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Old 01-01-2014, 17:34   #16
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Re: How to determine what I can afford

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Originally Posted by Cheechako View Post
A good sound boat with a partially full keel (cutaway) will take you just fine. Cape Dory, Bristol, Westsail.. plenty others. I've been hard pressed to find a reason PS boats are so well thought of; it's not the furniture work! I have seen a brand new, not even fully unwrapped PS 34(?) that arrived at the dealer's with huge cracks in the deck aft of the cockpit... it was obviously from a bad mix of resin to hardener ratio from what I could see. I saw the boat when I was using a ladder to look at another PS on display right next to it, then I switched over to have a quick look at the 34... and noticed it. What does this say to me? Lack of quality control. I'm not saying PS is bad... just saying "are they really better than anyone else... enough for the $ tariff?" I doubt it. The interiors in the late 90's early 2000's surely no better than Cape Dory. Austere, cut and paste joinery.
Not to mention how the orion 27s have a bunch of plywood thrown in as coring for the decks. Rot, leaks, and structural failure. Not uncommon in these old boats going on 30-35 years old. Plus the only way to recaulk the deck/hull seams(and they will need it) is to rip out all the cap rails and try to refasten(almost impossible without hull destruction) the flanges. Seen two orions recently in need of such work.
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Old 01-01-2014, 20:33   #17
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Re: How to determine what I can afford

If you like your Columbia then there would be no reason to switch but upgrade to a Columbia 29. Hard to find but a really good boat. Yes, larger would be more comfortable but also will invite a lot more expense.

Good luck in your search. I like Atom Voyages for recommendations and there are many books in the public libraries about what might be a good cruising platform.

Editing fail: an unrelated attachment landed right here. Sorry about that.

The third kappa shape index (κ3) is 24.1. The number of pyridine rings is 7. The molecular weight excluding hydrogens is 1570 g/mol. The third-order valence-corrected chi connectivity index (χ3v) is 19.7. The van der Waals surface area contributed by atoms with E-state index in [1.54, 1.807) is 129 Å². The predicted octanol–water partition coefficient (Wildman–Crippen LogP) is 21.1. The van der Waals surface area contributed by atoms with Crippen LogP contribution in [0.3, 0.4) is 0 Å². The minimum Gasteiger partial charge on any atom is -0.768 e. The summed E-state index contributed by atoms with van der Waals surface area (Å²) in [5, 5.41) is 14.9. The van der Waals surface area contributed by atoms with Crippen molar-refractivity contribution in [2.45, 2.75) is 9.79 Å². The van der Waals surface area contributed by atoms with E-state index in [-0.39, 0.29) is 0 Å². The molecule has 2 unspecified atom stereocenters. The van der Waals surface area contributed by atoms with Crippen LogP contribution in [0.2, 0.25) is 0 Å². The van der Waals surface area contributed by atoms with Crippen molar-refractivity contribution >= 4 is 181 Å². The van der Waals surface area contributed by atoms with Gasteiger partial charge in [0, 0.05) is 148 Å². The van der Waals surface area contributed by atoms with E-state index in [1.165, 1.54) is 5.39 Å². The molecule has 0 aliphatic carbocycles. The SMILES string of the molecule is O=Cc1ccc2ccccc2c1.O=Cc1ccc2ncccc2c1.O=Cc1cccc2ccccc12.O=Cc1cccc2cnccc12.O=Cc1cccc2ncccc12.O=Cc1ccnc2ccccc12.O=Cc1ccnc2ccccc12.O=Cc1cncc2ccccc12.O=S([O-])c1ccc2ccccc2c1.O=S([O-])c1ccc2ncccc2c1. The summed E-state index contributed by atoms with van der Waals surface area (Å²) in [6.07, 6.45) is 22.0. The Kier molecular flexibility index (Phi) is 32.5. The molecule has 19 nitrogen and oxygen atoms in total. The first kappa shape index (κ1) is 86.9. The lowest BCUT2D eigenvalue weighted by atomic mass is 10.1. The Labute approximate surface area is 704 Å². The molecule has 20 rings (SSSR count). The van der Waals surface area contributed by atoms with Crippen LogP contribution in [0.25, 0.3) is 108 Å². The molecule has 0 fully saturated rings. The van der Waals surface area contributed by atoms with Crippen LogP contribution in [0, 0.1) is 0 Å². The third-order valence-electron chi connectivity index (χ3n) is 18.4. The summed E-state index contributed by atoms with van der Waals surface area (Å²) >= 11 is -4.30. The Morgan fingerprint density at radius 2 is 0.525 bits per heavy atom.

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Old 30-01-2014, 15:47   #18
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Re: How to determine what I can afford

If you are really serious.....you need lots of money....a lot! On the same thought, many have sailed around the world, on boats never designed for such!

My dream from early was to sail around the world....I dreamed such from reading books from the likes of Slocum's epic world voyage to Vacation Sailing..Rothrock....in the Chesapeake, and many many others.

Years have passed and now I actually own a blue water boat capable of world passage! Now 30 years after my dream.....will I do it?......Plan on having money....lots and lots of money and a dedicated crew of either family or close friends to help you all the way....or just become Joshua Slocum in that other world a century ago that no longer exists! Hard-truth............................................. ........
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Old 30-01-2014, 18:20   #19
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Re: How to determine what I can afford

Well, Salty Skipper the world certainly has changed from the 60s-80s in terms of cruising. Certainly more expensive, less safe, and a lot more red tape. That said, a lot of poor folks are still floating across oceans in fairly inexpensive sailboats. More a mental attitude rather than a pocketbook.

If you get rich and old enough, an elegant meal at a fashionable resort seems preferable to being on a small, wet boat bouncing around somewhere mid ocean. If your young, poor, and not a lot of interest in conventional life, then heading out to your destiny on a Pearson Vanguard with some bags of rice and beans is the adventure of a lifetime.
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Old 30-01-2014, 23:39   #20
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Re: How to determine what I can afford

SS, you might tell us what YOU mean by cruising? If it means long ocean passages and long term remote anchorages, a different type of boat is required than if you mean gunkholing up and down the California coast, trips up to the Delta, the Channel Islands and so on.

The latter venues are frequently visited by boats very similar to yours. Many years ago Ann and I did a bunch of coastal cruising from SFB, and eventually a round trip to Hawaii... all in a Yankee 30. I see these sweet boats offered in the 10 to 20 K range, often with a diesel instead of the venerable Anemic Four originally installed.

The desire for a full keel for longer passages is often based on folklore and internet opinions. There are thousands of us cruising in fin keel boats, and most of us don't like suffering all that much. Our personal total mileage is now approaching the 150,000 mark, and every inch of that has been done in fin keel designs. I have not observed that our fellows with full keels have done much better in any way, including comfort. None of our keels have fallen off, BTW, and all of these boats have been directionally stable enough that either a wind vane or an autopilot has been able to direct our course successfully.

So, let us know a bit more about your plans, and open your mind to other solutions to your quandaries.

Cheers,

Jim
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